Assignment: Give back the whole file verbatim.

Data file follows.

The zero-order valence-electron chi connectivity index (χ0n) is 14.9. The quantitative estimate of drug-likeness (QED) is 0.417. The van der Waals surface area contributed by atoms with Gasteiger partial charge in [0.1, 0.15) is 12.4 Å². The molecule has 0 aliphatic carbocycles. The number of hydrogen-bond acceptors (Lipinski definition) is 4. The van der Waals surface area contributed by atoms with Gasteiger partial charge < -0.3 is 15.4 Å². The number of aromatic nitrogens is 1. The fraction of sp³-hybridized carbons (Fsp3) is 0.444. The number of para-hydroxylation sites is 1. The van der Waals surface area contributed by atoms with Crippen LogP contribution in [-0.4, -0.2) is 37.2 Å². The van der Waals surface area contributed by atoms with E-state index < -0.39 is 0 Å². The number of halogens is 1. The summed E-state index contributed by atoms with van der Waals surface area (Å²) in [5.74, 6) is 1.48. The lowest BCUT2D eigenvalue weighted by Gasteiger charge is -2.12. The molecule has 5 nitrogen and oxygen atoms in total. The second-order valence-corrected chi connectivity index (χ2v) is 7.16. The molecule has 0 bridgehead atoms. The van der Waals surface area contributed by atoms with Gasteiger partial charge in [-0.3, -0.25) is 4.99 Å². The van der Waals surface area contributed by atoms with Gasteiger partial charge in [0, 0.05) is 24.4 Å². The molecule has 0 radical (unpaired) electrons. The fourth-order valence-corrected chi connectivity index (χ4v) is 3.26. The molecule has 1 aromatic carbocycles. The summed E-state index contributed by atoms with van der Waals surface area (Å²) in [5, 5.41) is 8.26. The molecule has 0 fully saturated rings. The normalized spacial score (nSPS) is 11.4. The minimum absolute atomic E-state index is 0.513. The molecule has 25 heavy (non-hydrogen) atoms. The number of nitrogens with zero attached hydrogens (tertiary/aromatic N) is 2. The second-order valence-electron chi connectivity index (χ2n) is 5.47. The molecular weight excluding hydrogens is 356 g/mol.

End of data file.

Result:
The zero-order valence-electron chi connectivity index (χ0n) is 14.9. The quantitative estimate of drug-likeness (QED) is 0.417. The van der Waals surface area contributed by atoms with Gasteiger partial charge in [0.1, 0.15) is 12.4 Å². The molecule has 0 aliphatic carbocycles. The number of hydrogen-bond acceptors (Lipinski definition) is 4. The van der Waals surface area contributed by atoms with Gasteiger partial charge < -0.3 is 15.4 Å². The number of aromatic nitrogens is 1. The fraction of sp³-hybridized carbons (Fsp3) is 0.444. The number of para-hydroxylation sites is 1. The van der Waals surface area contributed by atoms with Crippen LogP contribution in [-0.4, -0.2) is 37.2 Å². The van der Waals surface area contributed by atoms with E-state index < -0.39 is 0 Å². The number of halogens is 1. The summed E-state index contributed by atoms with van der Waals surface area (Å²) in [5.74, 6) is 1.48. The lowest BCUT2D eigenvalue weighted by Gasteiger charge is -2.12. The molecule has 5 nitrogen and oxygen atoms in total. The second-order valence-corrected chi connectivity index (χ2v) is 7.16. The molecule has 0 bridgehead atoms. The van der Waals surface area contributed by atoms with Gasteiger partial charge in [-0.3, -0.25) is 4.99 Å². The van der Waals surface area contributed by atoms with Gasteiger partial charge in [0, 0.05) is 24.4 Å². The molecule has 0 radical (unpaired) electrons. The fourth-order valence-corrected chi connectivity index (χ4v) is 3.26. The molecule has 1 aromatic carbocycles. The summed E-state index contributed by atoms with van der Waals surface area (Å²) in [5, 5.41) is 8.26. The molecule has 0 fully saturated rings. The normalized spacial score (nSPS) is 11.4. The minimum absolute atomic E-state index is 0.513. The molecule has 25 heavy (non-hydrogen) atoms. The number of nitrogens with zero attached hydrogens (tertiary/aromatic N) is 2. The second-order valence-electron chi connectivity index (χ2n) is 5.47. The molecular weight excluding hydrogens is 356 g/mol.